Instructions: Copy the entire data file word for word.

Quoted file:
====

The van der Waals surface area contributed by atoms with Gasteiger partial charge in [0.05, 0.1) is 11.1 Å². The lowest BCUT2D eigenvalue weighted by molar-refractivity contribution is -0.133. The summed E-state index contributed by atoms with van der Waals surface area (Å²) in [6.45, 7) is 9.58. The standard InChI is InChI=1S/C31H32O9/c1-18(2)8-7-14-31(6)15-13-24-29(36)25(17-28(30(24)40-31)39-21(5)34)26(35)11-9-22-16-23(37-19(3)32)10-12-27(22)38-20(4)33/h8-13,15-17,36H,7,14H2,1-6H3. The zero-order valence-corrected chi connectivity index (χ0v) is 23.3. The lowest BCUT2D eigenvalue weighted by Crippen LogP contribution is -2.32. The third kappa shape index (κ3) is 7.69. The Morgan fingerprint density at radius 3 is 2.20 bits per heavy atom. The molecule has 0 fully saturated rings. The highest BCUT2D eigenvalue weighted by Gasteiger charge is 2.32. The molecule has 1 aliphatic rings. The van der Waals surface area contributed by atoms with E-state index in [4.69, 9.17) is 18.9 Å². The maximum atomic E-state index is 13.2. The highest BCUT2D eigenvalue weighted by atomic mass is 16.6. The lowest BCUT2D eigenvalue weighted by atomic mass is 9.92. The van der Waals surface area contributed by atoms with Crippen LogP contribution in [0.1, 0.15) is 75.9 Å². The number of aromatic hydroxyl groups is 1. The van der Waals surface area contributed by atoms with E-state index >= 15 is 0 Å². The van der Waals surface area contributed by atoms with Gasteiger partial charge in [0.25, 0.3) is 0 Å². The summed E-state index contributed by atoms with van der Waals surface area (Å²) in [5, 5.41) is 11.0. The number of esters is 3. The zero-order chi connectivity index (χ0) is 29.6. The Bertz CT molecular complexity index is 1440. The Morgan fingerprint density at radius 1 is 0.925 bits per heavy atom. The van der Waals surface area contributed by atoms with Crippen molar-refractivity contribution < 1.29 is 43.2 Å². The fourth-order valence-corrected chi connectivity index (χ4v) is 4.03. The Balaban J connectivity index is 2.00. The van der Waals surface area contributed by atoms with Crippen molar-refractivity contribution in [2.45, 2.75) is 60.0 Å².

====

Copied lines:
The van der Waals surface area contributed by atoms with Gasteiger partial charge in [0.05, 0.1) is 11.1 Å². The lowest BCUT2D eigenvalue weighted by molar-refractivity contribution is -0.133. The summed E-state index contributed by atoms with van der Waals surface area (Å²) in [6.45, 7) is 9.58. The standard InChI is InChI=1S/C31H32O9/c1-18(2)8-7-14-31(6)15-13-24-29(36)25(17-28(30(24)40-31)39-21(5)34)26(35)11-9-22-16-23(37-19(3)32)10-12-27(22)38-20(4)33/h8-13,15-17,36H,7,14H2,1-6H3. The zero-order valence-corrected chi connectivity index (χ0v) is 23.3. The lowest BCUT2D eigenvalue weighted by Crippen LogP contribution is -2.32. The third kappa shape index (κ3) is 7.69. The Morgan fingerprint density at radius 3 is 2.20 bits per heavy atom. The molecule has 0 fully saturated rings. The highest BCUT2D eigenvalue weighted by Gasteiger charge is 2.32. The molecule has 1 aliphatic rings. The van der Waals surface area contributed by atoms with E-state index in [4.69, 9.17) is 18.9 Å². The maximum atomic E-state index is 13.2. The highest BCUT2D eigenvalue weighted by atomic mass is 16.6. The lowest BCUT2D eigenvalue weighted by atomic mass is 9.92. The van der Waals surface area contributed by atoms with Crippen LogP contribution in [0.1, 0.15) is 75.9 Å². The number of aromatic hydroxyl groups is 1. The van der Waals surface area contributed by atoms with E-state index >= 15 is 0 Å². The van der Waals surface area contributed by atoms with Gasteiger partial charge in [0.25, 0.3) is 0 Å². The summed E-state index contributed by atoms with van der Waals surface area (Å²) in [5, 5.41) is 11.0. The number of esters is 3. The zero-order chi connectivity index (χ0) is 29.6. The Bertz CT molecular complexity index is 1440. The Morgan fingerprint density at radius 1 is 0.925 bits per heavy atom. The van der Waals surface area contributed by atoms with Crippen molar-refractivity contribution < 1.29 is 43.2 Å². The fourth-order valence-corrected chi connectivity index (χ4v) is 4.03. The Balaban J connectivity index is 2.00. The van der Waals surface area contributed by atoms with Crippen molar-refractivity contribution in [2.45, 2.75) is 60.0 Å².